Out for a walk on a winter’s day, I come upon a fence. The fence is made of wood and falling down here and there, so I know that no one cares to make repairs and keep me out.  A thought by Robert Frost comes to mind that good fences make good neighbors. Hmm-m, I pause, I stop and watch the fence and yet it does not move. It does not keep the rabbit out nor the yelping dogs, and surely not the deer. They who run and jump love a strong and sturdy fence that says to those who carry guns, keep out.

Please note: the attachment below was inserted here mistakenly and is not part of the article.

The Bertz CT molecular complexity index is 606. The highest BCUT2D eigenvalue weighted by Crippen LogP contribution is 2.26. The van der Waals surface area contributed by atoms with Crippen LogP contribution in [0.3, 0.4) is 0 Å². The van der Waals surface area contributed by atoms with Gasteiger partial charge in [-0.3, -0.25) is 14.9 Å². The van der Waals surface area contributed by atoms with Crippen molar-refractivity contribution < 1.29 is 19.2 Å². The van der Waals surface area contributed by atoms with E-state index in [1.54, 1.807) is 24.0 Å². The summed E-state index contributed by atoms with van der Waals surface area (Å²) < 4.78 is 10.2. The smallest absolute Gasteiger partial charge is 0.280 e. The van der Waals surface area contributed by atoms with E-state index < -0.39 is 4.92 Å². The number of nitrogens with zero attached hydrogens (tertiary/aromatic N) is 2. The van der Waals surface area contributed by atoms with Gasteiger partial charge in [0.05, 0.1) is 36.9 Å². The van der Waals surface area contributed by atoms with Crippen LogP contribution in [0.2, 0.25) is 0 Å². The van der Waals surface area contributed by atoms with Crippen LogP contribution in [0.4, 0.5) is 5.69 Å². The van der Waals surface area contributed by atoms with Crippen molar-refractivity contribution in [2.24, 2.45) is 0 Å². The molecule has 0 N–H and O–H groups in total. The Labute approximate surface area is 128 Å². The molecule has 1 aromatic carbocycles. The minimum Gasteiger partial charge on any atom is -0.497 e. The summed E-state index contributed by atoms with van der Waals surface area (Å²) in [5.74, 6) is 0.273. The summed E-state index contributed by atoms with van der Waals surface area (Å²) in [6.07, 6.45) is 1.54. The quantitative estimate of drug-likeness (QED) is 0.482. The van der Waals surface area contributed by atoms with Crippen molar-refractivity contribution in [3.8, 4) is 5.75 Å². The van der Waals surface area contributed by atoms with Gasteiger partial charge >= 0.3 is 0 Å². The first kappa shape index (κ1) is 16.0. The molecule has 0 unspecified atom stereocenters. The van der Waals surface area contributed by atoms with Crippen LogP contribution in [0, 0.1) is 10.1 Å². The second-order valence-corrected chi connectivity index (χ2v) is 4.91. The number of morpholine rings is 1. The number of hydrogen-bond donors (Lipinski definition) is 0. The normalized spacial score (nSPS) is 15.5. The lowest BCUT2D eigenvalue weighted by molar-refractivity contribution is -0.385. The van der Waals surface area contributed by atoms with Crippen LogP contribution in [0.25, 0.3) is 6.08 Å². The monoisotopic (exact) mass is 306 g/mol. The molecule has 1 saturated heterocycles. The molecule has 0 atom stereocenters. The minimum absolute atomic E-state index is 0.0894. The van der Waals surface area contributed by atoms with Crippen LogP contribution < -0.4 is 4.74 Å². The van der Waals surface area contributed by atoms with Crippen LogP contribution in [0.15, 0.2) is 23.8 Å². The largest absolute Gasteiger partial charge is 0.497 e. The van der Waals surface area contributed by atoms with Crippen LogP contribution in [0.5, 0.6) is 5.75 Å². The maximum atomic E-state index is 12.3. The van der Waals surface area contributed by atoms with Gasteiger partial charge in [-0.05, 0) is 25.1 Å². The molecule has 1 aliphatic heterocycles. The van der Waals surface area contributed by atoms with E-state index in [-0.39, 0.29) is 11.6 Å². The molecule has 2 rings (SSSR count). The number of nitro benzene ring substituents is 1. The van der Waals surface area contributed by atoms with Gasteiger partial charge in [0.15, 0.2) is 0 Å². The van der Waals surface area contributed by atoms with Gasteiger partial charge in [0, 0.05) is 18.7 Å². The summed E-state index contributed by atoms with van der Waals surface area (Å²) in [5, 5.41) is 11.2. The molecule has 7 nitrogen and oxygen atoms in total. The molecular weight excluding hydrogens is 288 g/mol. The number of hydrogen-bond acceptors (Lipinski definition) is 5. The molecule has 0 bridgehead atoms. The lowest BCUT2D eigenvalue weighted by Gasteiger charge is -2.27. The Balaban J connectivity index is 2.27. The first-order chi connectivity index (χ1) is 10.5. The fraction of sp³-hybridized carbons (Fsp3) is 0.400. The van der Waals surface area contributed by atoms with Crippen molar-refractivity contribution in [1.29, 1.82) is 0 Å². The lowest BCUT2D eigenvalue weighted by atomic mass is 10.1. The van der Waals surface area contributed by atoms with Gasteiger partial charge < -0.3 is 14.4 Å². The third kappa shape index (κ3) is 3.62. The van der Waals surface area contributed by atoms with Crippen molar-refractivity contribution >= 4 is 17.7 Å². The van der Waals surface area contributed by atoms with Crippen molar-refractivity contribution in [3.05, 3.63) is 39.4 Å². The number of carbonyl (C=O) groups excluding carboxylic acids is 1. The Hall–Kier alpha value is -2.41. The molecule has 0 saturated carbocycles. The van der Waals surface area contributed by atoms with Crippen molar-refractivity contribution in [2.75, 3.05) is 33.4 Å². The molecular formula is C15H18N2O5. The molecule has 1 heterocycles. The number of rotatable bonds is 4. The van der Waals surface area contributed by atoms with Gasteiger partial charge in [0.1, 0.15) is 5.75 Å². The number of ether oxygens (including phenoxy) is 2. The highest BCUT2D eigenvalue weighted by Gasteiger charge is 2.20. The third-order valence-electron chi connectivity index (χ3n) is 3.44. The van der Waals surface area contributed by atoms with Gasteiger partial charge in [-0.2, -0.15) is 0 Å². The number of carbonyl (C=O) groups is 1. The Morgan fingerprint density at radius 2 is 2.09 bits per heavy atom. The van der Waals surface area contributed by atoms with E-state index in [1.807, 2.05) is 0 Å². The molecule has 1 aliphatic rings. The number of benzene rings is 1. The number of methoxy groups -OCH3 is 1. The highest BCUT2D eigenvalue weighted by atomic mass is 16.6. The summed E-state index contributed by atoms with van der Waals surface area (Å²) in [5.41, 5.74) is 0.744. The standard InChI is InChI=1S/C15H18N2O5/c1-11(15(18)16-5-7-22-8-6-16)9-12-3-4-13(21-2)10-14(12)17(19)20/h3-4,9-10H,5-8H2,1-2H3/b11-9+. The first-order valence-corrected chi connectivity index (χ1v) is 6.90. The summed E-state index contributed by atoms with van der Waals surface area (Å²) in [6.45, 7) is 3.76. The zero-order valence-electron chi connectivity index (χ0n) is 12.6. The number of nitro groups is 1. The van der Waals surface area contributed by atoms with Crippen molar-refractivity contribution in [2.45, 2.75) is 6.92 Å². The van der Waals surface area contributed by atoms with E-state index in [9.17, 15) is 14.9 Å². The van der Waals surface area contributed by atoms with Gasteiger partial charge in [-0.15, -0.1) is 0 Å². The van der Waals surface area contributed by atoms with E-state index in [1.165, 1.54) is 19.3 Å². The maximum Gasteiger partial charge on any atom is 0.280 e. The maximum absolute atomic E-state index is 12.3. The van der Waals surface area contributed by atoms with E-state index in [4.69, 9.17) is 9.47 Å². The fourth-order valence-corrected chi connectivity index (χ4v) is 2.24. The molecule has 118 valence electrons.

Still, I shout, hello, to see if anyone replies.

Stay, it says silently.

With not a soul in sight to give offense, should I cross or stay? An old fence in the woods and far, far, far from home, it seems to me, is not so neighborly. And now a thought for an old man who is frail, and cannot climb a fence.

Would it be a crime, should I remove a log or two?

Oh, the winter is quite wicked with its biting, whining wind and snow. Oh, my careless woes.